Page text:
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Feminist Films of Work & Protest
Institute of Contemporary Arts

Mako Idemitsu, At Any Place 4, 1978, 12 min.

A collaboration between Jupiter Woods and Another Gaze. 

Narratives of women's labour and protest are brought together through a screening of experimental and documentary films, spanning six decades.

Chaired by Katrina Black and Daniella Shreir with Hannah Proctor and Michelle Williams Gamaker, a conversation follows the screening, which will consider the difficulties of scale, proportion and containment in relation to forms of resistance. Drawing links between the speakers’ individual research, the conversation will address Gamaker’s practice of ‘fictional activism’, and Proctor's research on histories and theories of radical psychiatry, including the collaboratively authored text Communist Feelings, by Proctor and Larne Abse Gogarty.

With films selected by Daniella Shreir (Another Gaze) and event programmed by Katrina Black (Jupiter Woods). 


Madeline Anderson, I Am Somebody, 1969, 28 min.

Joyce Wieland, Solidarity, 1973, 11 min.

Tanya Syed, Chameleon, 1990, 5 min.

Cecilia Mangini, Essere Donne, 1965, 28 min. 

Mako Idemitsu, At Any Place 4, 1978, 12 min.
Jupiter Woods is a London-based art organisation and platform for interdisciplinary research and practice. Their activity is rooted in developing and experimenting with different methods of working and forms of collaboration and exchange. Since 2014, they have worked as an exhibition space, residency programme and research and studio facility located in a domestic setting in South-East London, with a focus on solo exhibitions, discursive programming, and publishing.

Another Gaze is a feminist film journal, founded in 2016 to provide nuanced criticism about women and queers as filmmakers, protagonists and spectators.

Katrina Black is a researcher, programme curator and writer. She is part of Jupiter Woods, where she focuses on the public programme, seminars and publishing.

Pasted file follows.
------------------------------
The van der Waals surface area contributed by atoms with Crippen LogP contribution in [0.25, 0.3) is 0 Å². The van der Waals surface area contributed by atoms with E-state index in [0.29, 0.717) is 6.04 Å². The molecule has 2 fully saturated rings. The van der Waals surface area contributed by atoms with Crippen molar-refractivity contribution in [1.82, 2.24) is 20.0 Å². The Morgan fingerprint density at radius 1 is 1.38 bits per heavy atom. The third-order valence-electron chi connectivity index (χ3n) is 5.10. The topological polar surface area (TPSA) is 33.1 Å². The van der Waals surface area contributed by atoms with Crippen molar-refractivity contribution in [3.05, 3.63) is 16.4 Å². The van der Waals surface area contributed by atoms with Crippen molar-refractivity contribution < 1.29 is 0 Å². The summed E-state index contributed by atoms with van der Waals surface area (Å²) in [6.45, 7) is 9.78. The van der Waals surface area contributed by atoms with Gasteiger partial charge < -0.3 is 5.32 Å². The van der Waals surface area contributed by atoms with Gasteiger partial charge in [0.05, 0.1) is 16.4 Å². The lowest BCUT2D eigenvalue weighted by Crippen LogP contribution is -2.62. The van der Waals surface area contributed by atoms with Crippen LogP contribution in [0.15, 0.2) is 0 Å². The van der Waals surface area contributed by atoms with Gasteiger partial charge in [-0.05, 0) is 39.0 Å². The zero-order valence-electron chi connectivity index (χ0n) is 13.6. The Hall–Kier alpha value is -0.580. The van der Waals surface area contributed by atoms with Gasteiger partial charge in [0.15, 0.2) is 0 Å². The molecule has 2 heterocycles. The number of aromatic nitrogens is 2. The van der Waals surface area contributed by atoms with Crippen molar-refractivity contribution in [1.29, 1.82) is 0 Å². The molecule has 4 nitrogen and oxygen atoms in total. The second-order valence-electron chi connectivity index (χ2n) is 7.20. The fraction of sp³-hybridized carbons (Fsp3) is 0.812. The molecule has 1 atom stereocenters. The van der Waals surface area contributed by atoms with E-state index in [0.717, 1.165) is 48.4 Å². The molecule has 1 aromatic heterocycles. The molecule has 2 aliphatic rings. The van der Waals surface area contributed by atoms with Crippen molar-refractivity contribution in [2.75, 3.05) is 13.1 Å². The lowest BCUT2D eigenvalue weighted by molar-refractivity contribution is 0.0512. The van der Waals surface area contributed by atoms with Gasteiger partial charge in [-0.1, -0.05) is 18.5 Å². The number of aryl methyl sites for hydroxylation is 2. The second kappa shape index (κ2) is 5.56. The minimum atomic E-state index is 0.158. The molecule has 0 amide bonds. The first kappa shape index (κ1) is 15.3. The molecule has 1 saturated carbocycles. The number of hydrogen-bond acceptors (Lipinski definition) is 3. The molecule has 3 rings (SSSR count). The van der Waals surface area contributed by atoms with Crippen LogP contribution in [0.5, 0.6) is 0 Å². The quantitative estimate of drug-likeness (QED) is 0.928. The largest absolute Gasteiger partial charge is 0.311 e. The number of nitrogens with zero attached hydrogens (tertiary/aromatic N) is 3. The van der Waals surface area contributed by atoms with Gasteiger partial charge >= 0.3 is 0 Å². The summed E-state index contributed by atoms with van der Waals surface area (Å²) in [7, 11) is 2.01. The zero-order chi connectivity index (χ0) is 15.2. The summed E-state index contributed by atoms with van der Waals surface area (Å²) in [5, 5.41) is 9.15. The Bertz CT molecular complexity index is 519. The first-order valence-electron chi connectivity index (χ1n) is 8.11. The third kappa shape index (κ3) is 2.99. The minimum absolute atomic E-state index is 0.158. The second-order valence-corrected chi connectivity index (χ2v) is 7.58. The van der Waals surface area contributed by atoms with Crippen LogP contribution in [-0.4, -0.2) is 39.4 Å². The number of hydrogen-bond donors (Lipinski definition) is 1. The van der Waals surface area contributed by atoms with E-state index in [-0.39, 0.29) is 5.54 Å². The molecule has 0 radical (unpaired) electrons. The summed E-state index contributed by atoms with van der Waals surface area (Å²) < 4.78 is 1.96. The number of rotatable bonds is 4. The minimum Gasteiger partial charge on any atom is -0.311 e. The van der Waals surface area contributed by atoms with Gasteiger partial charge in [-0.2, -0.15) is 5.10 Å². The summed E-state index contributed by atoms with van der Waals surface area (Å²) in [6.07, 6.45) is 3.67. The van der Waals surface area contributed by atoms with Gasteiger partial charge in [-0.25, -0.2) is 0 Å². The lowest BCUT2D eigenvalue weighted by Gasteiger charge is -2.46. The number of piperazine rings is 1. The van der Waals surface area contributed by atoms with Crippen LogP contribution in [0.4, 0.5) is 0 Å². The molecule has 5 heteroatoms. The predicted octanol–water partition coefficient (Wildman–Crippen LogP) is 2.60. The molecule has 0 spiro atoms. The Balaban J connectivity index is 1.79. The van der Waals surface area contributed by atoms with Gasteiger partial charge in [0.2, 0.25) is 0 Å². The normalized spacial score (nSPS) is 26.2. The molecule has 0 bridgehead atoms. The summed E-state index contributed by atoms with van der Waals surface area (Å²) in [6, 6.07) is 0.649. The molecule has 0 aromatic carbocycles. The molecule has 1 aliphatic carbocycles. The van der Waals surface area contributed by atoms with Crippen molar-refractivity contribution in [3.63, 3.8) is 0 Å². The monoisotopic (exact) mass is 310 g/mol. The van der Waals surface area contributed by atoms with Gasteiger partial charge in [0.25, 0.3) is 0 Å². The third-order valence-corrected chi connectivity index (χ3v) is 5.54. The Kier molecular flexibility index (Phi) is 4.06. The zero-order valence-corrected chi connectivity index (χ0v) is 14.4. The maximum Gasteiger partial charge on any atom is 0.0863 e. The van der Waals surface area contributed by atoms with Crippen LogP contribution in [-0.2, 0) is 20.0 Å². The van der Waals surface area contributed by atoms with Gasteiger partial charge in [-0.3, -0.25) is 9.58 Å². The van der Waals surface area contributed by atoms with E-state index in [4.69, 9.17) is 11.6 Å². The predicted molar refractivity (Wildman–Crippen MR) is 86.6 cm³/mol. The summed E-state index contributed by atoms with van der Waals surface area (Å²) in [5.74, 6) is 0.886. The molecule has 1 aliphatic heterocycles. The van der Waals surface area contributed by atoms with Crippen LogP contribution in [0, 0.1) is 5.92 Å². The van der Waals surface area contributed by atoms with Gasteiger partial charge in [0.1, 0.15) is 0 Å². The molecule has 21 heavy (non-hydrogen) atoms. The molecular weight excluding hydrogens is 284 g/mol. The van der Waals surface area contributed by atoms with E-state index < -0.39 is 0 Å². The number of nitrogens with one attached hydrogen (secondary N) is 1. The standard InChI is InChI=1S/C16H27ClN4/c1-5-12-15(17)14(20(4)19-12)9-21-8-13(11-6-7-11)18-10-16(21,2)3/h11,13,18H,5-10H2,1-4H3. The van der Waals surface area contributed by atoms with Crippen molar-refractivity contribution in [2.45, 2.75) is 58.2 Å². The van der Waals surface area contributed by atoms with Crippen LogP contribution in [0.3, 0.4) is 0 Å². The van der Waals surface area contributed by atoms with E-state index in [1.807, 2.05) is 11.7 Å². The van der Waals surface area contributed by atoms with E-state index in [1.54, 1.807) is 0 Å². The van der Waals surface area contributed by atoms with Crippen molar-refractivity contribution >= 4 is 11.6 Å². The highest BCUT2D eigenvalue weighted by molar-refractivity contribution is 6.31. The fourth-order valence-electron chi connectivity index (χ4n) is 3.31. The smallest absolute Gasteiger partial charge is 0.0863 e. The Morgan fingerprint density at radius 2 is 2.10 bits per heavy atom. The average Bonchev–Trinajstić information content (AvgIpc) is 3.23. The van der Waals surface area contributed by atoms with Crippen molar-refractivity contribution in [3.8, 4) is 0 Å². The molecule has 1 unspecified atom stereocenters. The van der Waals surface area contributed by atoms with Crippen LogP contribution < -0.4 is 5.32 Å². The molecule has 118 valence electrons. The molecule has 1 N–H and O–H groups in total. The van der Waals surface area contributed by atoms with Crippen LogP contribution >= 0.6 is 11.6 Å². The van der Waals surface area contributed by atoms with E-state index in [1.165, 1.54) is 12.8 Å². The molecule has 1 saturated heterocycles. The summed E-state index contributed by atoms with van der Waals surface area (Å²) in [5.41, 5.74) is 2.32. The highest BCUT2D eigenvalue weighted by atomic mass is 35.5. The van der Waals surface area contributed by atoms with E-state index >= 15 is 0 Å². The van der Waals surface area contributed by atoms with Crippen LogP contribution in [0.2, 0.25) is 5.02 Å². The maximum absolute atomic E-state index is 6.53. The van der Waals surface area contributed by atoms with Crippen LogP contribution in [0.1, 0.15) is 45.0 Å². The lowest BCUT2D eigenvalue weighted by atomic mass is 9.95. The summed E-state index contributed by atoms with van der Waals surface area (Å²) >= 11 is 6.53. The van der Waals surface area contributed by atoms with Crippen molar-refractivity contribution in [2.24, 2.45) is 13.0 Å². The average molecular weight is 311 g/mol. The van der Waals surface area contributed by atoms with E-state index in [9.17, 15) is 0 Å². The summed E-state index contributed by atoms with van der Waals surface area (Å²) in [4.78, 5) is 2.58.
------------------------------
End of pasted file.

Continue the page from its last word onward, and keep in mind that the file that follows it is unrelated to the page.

Michelle Williams Gamaker is a moving image and performance artist. Her work explores the fiction-making machine of 20th century British and Hollywood studio films by restaging sequences to reveal cinematic construction, and recasting characters to propose alternative endings that counter their often doom-laden plight. Williams Gamaker’s key focus is the development of ‘fictional activism’: the restoration of marginalised brown characters as central figures, who return in her works as vocal brown protagonists challenging the fictional injustices to which they have been historically consigned.

Hannah Proctor is a Wellcome Trust Research Fellow at the University of Strathclyde. She is a historian, writer and theorist, whose research focuses on histories and theories of radical psychiatry, emotional histories of the left, and the ways political ideologies shape ideas about the mind. In addition to her academic work, she has published on topics including rayon stockings, gender and the death drive, utopian pedagogy, Communist motherhood, wrinkles, dust, Soviet babies, revolutionary commemoration, British anti-psychiatry, mourning, zombies and Ulrike Meinhof’s brain. She is a member of the editorial collective of Radical Philosophy.
Daniella Shreir is founder-editor of Another Gaze. She also works as a programmer and translator. Her translation of Chantal Akerman’s My Mother Laughs was released by Silver Press this autumn.

05:00 pm
Sun, 15 Dec 2019

£7 Full, £5 Concs/Green, £3 Blue Members. 

The discussion will be followed by a drinks reception in the ICA bar.

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